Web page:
The itinerary had us traveling from Hong Kong to Ho Chi Minh City from February 5th to February 8th. This plan was delayed by a day. Due to high seas and high winds delaying our departure from Hong Kong by twenty four hours. This, unfortunately did not mean that we would have an extra day in Hong Kong, but an extra day in Victoria Harbor. This was a joy for some, and a tremendous blow for others who had to cancel many plans and attempt to reschedule others. Now we are off sailing to Vietnam, where we should arrive tomorrow afternoon on the 9th.

Victoria Harbor

Victoria Harbor

 

“Bon Voyage”

Michael Willis

Semester at Sea  2016

After 12 days aboard the MV World Odyssey, everyone was getting a little cabin fever. It was a thankful sight to see the shores of Japan. We first docked in the port of Yokohama. Then after two days in Yokohama, the ship sailed to the port of Kobe. When we first arrived in Yokohama we had a welcoming party of traditional Japanese drummers. Outside of my window on the ship there was a Ferris wheel that also doubles as the world’s largest clock.

Yokohama port

Port of Yokohama

Then when we arrived in Kobe, we were greeted by the Kobe Fire Departments fire boats that put on a water show for us as we entered into the Harbor. We were also greeted by a Japanese band, playing music. This wasn’t a rock band, but imagine a band playing in a Gazebo at the center of town in every old-timey movie.
We first got off the ship and explored the immediate area of Yokohama. I traveled with my friend Hannah, from the University of Virginia. We went to the Cup Noodles museum, explored the local life, ate some fantastic sushi, took an afternoon trip to Tokyo, and got horribly lost. According to Hannah’s fitbit, we walked 18 miles in one day. In a city that doesn’t speak English, and when you don’t speak Japanese, it is very hard to navigate the city streets that are all in Japanese characters. So, we got turned around and wound up in the red light district of Yokohama, unintentionally. When we returned to the ship, several hours later, we were exhausted and relaxed for a couple hours before preparing to go back out for the evening. We went out with several other friends for the evening and wound up meeting up with some other Semester at Seaers, affectionately known as SASERS. The next day we also took an adventure to the Cup Noodles Museum. It was very interesting to see the volume of cup noodles that is consumed annually across the world. Also, the number of different flavors produced covers an entire wall floor to ceiling. Over the two days in Yokohama we ate lots of sushi. In one restaurant we went to, it had a sushi conveyor belt and in the other, we played Russian roulette with the sushi menu. Once again not being able to speak any Japanese, but it turned out well. The most obscured things we ordered were the salted salmon roe and a whole baby squid atop the rice.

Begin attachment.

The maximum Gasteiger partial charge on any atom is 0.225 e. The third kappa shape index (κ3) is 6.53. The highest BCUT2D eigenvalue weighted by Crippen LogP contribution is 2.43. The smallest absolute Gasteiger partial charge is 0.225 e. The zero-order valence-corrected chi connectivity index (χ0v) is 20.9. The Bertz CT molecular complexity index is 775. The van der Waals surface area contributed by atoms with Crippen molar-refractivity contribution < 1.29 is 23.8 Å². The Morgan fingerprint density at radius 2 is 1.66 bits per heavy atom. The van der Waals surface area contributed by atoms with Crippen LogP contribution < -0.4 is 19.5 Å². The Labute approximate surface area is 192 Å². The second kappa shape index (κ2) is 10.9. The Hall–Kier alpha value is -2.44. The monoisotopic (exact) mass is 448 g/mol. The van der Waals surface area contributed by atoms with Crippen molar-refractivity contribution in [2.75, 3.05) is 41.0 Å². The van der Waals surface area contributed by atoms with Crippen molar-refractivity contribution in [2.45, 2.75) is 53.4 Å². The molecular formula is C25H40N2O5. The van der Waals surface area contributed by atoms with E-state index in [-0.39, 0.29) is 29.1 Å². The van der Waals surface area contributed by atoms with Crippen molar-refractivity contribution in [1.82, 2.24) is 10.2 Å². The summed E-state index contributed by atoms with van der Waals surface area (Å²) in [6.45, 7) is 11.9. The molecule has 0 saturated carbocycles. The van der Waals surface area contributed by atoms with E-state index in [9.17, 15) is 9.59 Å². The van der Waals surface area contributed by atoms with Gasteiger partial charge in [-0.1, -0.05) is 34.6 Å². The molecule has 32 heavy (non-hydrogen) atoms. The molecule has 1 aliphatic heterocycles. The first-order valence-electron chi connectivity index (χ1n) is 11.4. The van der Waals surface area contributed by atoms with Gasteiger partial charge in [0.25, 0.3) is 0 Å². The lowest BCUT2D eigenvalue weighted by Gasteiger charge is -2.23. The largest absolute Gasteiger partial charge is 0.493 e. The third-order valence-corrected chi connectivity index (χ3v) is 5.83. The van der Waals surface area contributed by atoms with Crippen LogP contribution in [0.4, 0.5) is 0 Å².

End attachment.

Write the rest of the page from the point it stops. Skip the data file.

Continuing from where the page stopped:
I opted to sail with the ship from Yokohama to Kobe, which saved me lots of money. This was a great decision. The crossing was a much needed break. Although we were only in country for four days with the crossing, it was still nice to have a break away from planning trips and doing homework, and not having to stress about the language barrier. We were also treated to a specialty dinner that was served to us in the traditional super fancy sit down dinner meal style. Menus, all the silver wear, people scraping the crumbs off your table. It was unbelievably fancy for the normal dining experience aboard the ship. The food was also fantastic.
When we got to Kobe, I traveled by myself, and took many different subway trains to finally make my way to Kyoto. I didn’t take the most direct and efficient way, because my Japanese is as good as their English. It took me three hours to get to Kyoto, a trip that should take no more than an hour. However, it was fantastic to get to see Kyoto and all of its history and temples. As soon as you walk outside of the Kyoto station, you are greeted by skyscrapers with temples tucked between them. I walked to the Nijo Castle, the Imperial Palace, several other Buddhist and Taoist temples, I also tried to make it in time to the Golden Temple but showed up ten minutes after it closed, the biggest let down of all of Japan.

Imperial Palace

Golden Temple

Golden Temple

I returned to Kobe, where I once again got lost. This time I had the voice of Colonel Snead yelling at me in my head, “Don’t travel alone”. This was also aided by the fact that it was dark and I couldn’t read the street signs. I thankfully found my way by looking at a map that was made for children and was full of pictures. The second day in Kobe, I stayed around the ship not wanting to get lost again. I went to the Sake Brewery Museum. This was interesting, and I learned a lot about Sake that I never knew, such as, it takes months to prepare a good sake. I did not try the Kobe beef, as it is 10,000 yen for a six oz. steak. That roughly converts to 100 dollars. This unfortunately was way out of my price range.
Now, it is off to our next adventure aboard the MV World Odyssey. Two more days at sea, then it is on to China. I have actual plans, not to just wander around and get lost. I will be adventuring to Shanghai, the Sichuan Province, and Hong Kong.

“Bon Voyage”

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Michael Willis
Semester at Sea 2016